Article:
Zuma, government officials held in contempt of court
10:00 (GMT+2), Mon, Monday, February 13, 2012
Lindi van Rooyen
Free State Agriculture (FSA) is holding 14 parties in contempt of court, including President Jacob Zuma, ministers for the department of agriculture, the department of public works, the department of home affairs, the Free State premier and the police. FSA is holding various government officials in contempt of court for failing to secure the province’s border with Lesotho.
A judgement was handed down in June 2010 by the High Court which ordered that the fence between the two countries be repaired and maintained, the border patrol road be restored and that the border be patrolled. At the time of going to print, only a few metres of fencing had been erected by farmers, who have not yet been reimbursed for the costs they incurred, as per the agreement.
No patrol roads have been repaired and as such no patrols can take place.Equipment to help the police patrol the road has also not been supplied, despite being part of the court order. This includes spotlights, 4x4 vehicles, quad bikes and 14 containers which will serve as static observation points.
Although these containers have been provided, they have never been occupied or used by members of the police to safeguard the border. Patrolling the border is vital because any attempts to fence the border fail as the fencing is taken down overnight, said Cobus Breytenbach, chairperson of FSA’s safety and security committee.
“The failure to repair the border road has had disastrous implications, including theft and arson committed by Lesotho residents.” Breytenbach said that the 14 respondents “have wilfully and in bad faith failed to comply with the court order.”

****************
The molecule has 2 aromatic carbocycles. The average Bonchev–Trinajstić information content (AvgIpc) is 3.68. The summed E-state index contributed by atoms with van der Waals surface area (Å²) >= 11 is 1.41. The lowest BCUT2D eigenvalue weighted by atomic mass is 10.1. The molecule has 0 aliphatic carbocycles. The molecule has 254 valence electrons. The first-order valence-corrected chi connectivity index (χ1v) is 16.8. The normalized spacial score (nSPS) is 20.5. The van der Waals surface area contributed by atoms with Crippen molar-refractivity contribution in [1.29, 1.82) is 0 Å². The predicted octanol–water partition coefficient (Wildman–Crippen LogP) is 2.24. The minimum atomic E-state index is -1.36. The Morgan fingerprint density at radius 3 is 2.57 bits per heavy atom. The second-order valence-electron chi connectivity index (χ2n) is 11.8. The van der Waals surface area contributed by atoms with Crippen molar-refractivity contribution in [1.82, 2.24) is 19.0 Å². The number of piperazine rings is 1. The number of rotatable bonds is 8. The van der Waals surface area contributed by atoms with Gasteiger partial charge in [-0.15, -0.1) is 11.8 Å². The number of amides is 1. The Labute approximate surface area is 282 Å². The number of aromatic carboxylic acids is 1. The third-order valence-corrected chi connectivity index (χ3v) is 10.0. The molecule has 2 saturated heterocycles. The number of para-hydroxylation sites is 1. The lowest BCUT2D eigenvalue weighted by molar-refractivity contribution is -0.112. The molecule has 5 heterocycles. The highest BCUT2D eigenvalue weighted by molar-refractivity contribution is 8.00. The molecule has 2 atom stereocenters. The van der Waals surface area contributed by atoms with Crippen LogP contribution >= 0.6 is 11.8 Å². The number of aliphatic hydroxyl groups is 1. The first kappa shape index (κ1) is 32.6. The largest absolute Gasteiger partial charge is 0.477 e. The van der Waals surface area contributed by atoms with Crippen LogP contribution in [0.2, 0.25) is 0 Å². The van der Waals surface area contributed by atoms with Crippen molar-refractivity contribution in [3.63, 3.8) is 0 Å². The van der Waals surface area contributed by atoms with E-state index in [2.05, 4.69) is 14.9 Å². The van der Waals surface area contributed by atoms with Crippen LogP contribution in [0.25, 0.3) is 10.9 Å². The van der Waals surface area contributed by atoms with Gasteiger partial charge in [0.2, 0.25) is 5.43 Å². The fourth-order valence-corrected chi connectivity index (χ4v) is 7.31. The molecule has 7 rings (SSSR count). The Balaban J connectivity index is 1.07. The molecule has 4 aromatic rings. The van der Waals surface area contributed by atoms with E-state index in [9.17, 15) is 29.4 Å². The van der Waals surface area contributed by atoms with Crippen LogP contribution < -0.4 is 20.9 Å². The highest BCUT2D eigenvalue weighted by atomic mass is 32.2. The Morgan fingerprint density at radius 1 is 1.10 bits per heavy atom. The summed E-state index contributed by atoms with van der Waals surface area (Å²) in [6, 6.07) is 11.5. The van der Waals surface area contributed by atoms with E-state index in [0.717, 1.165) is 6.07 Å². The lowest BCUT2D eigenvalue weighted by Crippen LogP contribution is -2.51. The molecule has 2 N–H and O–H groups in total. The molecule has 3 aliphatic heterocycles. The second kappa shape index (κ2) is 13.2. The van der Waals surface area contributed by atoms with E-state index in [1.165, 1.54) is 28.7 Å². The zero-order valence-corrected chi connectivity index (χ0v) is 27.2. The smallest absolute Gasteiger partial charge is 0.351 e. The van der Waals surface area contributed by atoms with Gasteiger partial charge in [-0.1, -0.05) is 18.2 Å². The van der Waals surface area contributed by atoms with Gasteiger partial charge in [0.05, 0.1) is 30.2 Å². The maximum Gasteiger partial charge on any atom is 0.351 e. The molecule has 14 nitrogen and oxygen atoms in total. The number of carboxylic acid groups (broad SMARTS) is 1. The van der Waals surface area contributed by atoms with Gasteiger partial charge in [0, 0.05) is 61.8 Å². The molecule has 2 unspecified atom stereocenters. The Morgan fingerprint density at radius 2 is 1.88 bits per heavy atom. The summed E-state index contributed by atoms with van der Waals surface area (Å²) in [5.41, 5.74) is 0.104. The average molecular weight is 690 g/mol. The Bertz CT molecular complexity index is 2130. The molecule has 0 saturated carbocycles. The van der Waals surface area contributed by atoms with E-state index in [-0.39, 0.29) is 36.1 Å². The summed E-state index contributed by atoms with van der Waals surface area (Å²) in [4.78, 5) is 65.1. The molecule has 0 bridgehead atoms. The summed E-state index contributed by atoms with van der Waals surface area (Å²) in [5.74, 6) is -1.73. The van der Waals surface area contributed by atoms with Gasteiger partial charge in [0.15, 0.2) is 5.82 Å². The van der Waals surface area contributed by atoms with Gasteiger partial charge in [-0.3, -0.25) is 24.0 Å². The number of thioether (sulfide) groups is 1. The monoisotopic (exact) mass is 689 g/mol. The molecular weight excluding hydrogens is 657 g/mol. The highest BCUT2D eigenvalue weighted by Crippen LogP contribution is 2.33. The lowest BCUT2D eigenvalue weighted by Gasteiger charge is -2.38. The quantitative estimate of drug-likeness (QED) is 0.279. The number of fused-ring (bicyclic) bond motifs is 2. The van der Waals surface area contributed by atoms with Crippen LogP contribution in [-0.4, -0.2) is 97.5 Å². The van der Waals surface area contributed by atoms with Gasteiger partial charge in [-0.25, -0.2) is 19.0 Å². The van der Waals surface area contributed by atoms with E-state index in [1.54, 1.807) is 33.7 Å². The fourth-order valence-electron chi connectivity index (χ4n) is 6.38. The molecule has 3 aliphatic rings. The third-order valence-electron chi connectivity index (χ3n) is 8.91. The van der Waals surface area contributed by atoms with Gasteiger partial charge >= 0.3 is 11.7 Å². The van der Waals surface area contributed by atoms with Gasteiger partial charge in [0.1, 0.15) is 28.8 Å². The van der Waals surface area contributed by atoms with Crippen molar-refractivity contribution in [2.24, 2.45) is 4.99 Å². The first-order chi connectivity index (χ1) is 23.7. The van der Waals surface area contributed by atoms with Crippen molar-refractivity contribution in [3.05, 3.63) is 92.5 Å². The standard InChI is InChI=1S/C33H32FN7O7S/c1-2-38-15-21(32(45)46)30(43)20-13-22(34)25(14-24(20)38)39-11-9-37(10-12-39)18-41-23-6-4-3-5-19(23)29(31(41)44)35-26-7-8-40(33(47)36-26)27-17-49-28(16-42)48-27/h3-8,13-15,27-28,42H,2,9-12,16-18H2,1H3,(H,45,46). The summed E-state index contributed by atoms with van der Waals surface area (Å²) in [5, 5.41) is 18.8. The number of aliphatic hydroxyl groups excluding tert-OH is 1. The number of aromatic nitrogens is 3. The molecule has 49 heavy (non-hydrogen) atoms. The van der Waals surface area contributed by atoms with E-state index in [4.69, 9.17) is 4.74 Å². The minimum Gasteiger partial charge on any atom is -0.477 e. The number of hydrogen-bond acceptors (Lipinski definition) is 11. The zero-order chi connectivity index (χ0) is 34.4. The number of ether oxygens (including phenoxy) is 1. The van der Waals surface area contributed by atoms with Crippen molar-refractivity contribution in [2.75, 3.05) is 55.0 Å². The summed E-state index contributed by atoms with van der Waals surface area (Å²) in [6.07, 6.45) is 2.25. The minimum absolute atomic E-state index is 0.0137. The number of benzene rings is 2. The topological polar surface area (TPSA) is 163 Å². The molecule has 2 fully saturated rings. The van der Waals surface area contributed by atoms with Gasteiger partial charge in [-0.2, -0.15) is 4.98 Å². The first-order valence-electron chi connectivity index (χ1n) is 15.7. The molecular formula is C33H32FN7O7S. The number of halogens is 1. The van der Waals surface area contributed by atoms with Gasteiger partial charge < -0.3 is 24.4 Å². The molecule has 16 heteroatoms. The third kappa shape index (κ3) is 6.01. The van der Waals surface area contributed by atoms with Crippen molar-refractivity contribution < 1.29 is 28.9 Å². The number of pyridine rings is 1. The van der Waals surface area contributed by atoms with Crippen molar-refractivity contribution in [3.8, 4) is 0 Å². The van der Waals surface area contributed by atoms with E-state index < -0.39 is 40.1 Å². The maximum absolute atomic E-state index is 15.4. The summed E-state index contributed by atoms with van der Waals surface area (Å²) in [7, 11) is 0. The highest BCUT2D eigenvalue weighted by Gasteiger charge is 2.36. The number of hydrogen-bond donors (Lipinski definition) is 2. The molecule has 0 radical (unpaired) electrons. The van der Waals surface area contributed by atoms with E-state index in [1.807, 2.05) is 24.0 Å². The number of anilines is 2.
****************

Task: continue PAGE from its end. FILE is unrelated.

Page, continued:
“There has been a suggestion from the state attorney that budgetary constraints have been, in part, to blame for some of the delays. This is unacceptable. The respondents signed the settlement agreement and consented to it being made a court order, knowing full well that there would be budgetary implications to the order.”
He added that during the many years that it has taken for the government to secure the border, FSA and its members have constantly been victims of crime. “They had to endure these crimes, while at the same time attempting in good faith to engage with the government.”
Bernard Maree, district municipality representative for FSA in the Wepener district, said the problem on the border is worse than one might think and crime is rampant. “The farmers are moedeloos. We just finished erecting 8km of fencing along the border, but it has already been taken down and is now lying in a heap.”
Maree said that if there is no political will to secure the border, then it will never happen. There needs to be discussions between South Africa and Lesotho to curb the crime because the problem is coming from Lesotho.” He added that monthly meetings between FSA and members of Lesotho’s government prove fruitless and for the past four months Lesotho has been absent from the meetings.
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